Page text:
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A major highlight of the just concluded DefExpo 2022, India’s largest-ever defence exhibition, was the presence of a large Armenian delegation led by their country’s Defence Minister Suren Papikyan. The focus is on expanding bilateral military and military-technical cooperation between the South Caucasian country and India.

Armenia is a tiny speck on the world’s map, a country few Indians know about. And for India to expand significant defence cooperation with Armenia is a far-sighted policy undertaken by the current administration of Prime Minister Narendra Modi.

Why Are Ties With Armenia Significant?

One, Armenia, situated in the south Caucuses range, sits at the heart of Eurasia, and its geostrategic importance can be gauged from the fact that it borders countries that are both friendly to India, like Russia, and Iran, and those inimical to her, like Turkey, and Azerbaijan. For India to gain a foothold in the region is of long-term benefit, important for power projection.

Second, for the first time India will be exporting the indigenously manufactured Pinaka rocket launchers to Armenia. Last month the two countries signed a deal for Rs 2,000 crore, which would include the Pinaka system, ammunition and anti-tank rockets. The system was developed by India’s Defence Research and Development Organisation (DRDO) and the order by Armenia is the first international order of its kind. Earlier, Armenia had procured four Swathi Weapon Locating Radars (WLRs) also developed by the DRDO at a cost of $40 million in 2020.

Such export of military hardware is meant to give a boost to the country’s defence industry and indigenous production. This is in keeping with the government’s “Atmanirbhar Bharat” and “Make in India” policies. The government has set an export target of $5 billion dollars of defence goods for 2025. As Defence Minister Rajnath Singh said at his inaugural speech at the DefExpo, India would become a defence manufacturing hub for the world in the next 25 years.

Thirdly, according to sources in Armenia, the visit of Papikyan is the beginning of a many more such high- level visits between the two countries as cooperation in defence is to be further deepened. This, apart from procuring arms from India, also envisages setting up joint manufacturing bases in Armenia, something that India is set to do with Egypt. Armenia has a struggling economy but a large pool of specialists. At one time it was known as the Silicon Valley of the CIS. It can become a hub for defence exports further to countries in the region and the Balkans.

Fourth, Armenia-India ties go back centuries, evidence of which are scattered all across India at least. India enjoys a position in the mindscape of the country that few other nations do. This gives India an advantage there. At the same time Armenia is embroiled in a conflict with neighbouring Azerbaijan. While till recently the conflict centred around the disputed territory of Nagorno Karabakh, now taken over by Azerbaijan, the recent fighting has targeted Armenian territory within its internationally established borders.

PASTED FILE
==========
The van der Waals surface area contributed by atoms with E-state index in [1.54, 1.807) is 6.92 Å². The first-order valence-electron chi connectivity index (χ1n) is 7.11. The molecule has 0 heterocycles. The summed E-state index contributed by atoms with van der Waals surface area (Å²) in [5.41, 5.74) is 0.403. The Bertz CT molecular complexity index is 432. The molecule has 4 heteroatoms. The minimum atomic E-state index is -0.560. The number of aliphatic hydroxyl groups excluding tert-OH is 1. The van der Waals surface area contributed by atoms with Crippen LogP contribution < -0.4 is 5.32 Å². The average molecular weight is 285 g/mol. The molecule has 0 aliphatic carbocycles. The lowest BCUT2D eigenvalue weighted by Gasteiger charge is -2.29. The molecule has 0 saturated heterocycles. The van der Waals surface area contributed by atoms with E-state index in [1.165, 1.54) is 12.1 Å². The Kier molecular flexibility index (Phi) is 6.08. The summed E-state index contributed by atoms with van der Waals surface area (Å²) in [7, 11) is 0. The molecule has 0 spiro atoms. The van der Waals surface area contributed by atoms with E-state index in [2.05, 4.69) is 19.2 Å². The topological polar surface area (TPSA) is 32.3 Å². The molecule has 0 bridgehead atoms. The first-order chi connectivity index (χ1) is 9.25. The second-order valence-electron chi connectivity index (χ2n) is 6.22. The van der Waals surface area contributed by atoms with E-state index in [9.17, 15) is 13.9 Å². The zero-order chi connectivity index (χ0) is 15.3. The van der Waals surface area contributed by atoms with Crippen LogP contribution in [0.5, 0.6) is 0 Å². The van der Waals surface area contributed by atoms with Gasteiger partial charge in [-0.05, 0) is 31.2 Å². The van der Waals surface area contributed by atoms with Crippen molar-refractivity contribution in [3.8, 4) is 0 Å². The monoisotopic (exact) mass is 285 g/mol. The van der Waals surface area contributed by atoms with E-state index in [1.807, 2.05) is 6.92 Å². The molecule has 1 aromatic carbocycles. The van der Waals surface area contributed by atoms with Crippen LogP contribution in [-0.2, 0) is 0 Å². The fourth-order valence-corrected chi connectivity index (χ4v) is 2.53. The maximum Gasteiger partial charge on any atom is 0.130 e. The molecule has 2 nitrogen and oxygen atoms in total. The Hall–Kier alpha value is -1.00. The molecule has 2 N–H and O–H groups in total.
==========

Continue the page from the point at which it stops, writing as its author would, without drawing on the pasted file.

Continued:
Does this have any significance for India-Armenia defence ties? It indeed does, in a two-fold way.

First, Armenia is not just a friendly country embroiled in a conflict with a neighbour who is massively helped militarily by another country inimical to India – Turkey. But in recent years the Azerbaijan-Turkey partnership has expanded to include Pakistan. This again in itself may not have any bearing for India-Armenia ties. But not only has Turkey been stridently raking up the Kashmir issue in the UN General Assembly, it has been expanding defence partnership with Pakistan, and sheltering anti-India individuals and organizations.

At the same time Azerbaijan has injected itself into South Asian politics, by also taking up a pro-Pakistan position vis-à-vis Kashmir and spelling out its intent to support Pakistan in resolving the Kashmir issue. Azerbaijan is also negotiating with Pakistan for the procurement of Chinese-origin JF-17 fighters. This, therefore, only strengthens the case for a stronger India-Armenia partnership,

The other major reason for strong India-Armenia partnership, especially in defence, stems from the Azerbaijan intent in forming a corridor to Nakhichevan and thereon to Turkey through Armenian territory. Azerbaijan envisages the Zangazur corridor would connect it to the Azerbaijani exclave of Nakhichevan in western Armenia and onward to Turkey without Armenian border control over it. It cuts through Armenia’s southernmost province of Syuni which borders Iran’s Azeri province in the north. I have written in-depth about it in an earlier article here.

The corridor has major implications for India. It will effectively be out of Armenian control and would be controlled by Azerbaijan and Turkey, who can close the border with Iran with ease which would effectively cut off Iran from the Caucuses and the Black Sea routes to Europe. These are the multi-modal routes important for India’s backing of the International North South Transport Corridor. On the other hand, the corridor would give Turkey easy land access to Central and South Asia. Azerbaijan is intent on securing this corridor even by force, and the attacks on Armenian territory are in this direction.

India should do everything possible to prevent the forceful imposition of such a corridor, which takes on greater significance in the wake of the sanctions imposed on Russia. This would require a militarily strong Armenia, which, without being a threat to its neighbours, should be able to defend itself. With Armenia’s strongest defence ally Russia being distracted by Ukraine, India must do everything to help the tiny but strategically located country to protect itself.

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